Analiza nabłonkowa jako nowa samodzielna metoda badawcza w paleobotanice

Krystyna Juchniewicz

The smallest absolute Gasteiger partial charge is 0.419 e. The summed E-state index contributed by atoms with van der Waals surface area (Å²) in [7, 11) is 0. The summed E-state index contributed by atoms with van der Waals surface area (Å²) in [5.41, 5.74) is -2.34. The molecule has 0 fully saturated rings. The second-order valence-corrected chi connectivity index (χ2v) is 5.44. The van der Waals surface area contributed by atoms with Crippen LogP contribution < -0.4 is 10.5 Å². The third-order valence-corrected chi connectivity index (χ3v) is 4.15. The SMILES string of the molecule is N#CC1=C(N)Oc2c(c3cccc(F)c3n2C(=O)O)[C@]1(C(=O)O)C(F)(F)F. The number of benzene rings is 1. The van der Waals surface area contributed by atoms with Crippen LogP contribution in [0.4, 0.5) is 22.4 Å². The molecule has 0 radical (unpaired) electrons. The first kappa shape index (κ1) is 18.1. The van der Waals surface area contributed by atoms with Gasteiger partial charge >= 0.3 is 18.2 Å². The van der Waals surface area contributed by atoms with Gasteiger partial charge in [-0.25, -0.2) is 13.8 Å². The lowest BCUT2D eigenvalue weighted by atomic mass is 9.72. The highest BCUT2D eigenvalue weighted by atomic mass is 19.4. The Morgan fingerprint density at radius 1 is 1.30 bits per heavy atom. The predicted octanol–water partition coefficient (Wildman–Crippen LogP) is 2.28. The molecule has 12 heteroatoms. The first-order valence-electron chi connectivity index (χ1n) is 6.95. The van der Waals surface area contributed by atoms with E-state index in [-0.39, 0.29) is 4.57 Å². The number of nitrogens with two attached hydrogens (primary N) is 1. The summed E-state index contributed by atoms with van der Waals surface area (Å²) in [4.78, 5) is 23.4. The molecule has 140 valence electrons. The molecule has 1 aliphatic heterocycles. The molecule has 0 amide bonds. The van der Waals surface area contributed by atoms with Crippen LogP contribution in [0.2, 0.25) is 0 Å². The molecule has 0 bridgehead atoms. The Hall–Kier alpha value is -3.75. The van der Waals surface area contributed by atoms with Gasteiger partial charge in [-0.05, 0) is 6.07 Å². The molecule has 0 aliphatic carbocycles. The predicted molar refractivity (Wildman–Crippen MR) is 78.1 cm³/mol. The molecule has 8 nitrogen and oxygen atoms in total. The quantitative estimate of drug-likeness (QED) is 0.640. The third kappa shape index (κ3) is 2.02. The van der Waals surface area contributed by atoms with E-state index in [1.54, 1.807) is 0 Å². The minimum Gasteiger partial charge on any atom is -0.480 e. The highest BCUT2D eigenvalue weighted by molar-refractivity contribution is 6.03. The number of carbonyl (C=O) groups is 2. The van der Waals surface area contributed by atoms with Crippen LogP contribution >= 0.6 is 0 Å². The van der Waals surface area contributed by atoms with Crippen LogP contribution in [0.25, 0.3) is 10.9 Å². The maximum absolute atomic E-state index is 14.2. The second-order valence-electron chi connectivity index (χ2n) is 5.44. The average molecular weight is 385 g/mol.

Cuticle analysis has already been widely accepted as a method auxiliary and supplementary in morphological analysis of fossil leaves. This method makes it possible to confirm or discard determinations made on the basis of morphology of leaves. Because of many difficulties the cuticle analysis has only occasionally been used as an independent method. These difficulties include: (1) insufficient knowledge of anatomy of peel of leaves of recent plants, (2) necessity of collecting recent comparative materials and preparing a collection of anatomic samples of peels from them, (3) difficulties in preparation of anatomic samples of fine and fragile fossil organic matter, (4) lack of detailed and unified terminology required for the description, and (5) difficulties in identifications. The advantages and possibilities of application of cuticle analysis are not sufficiently recognized. So far, only three paleobotanists (including the present author) have applied it as an independent method in studies on fossil leaf fragments. Among other advantages is its applicability to small fossil leaf fragments, undeterminable by other methods. Accuracy and reliability of determinations by the use of cuticle method are not lower than by other methods. In comparison with them the cuticle method makes possible identification of certain specially cumbersome systematic taxa, such as the families Lauraceae and Gramineae, and in this way it may supplement studies on fossil flora made by other methods. Further studies on the anatomy of leaf peel may contribute to the better knowledge of the systematics and phylogeny of plants. The knowledge of anatomy of cuticle of fossil plants allows us to draw some ecological conclusions regardless of the taxonomic position of a given plant. In stratigraphical studies cuticle analysis will make it possible to identify plants occurring “in situ” in deposits as well as these which underwent •transportation and redeposition. Such identifications may be of great value in recognition of coal-forming plants, and thus in reconstruction of the genesis of a coal, as well as in studies on lithotypes of brown coals.

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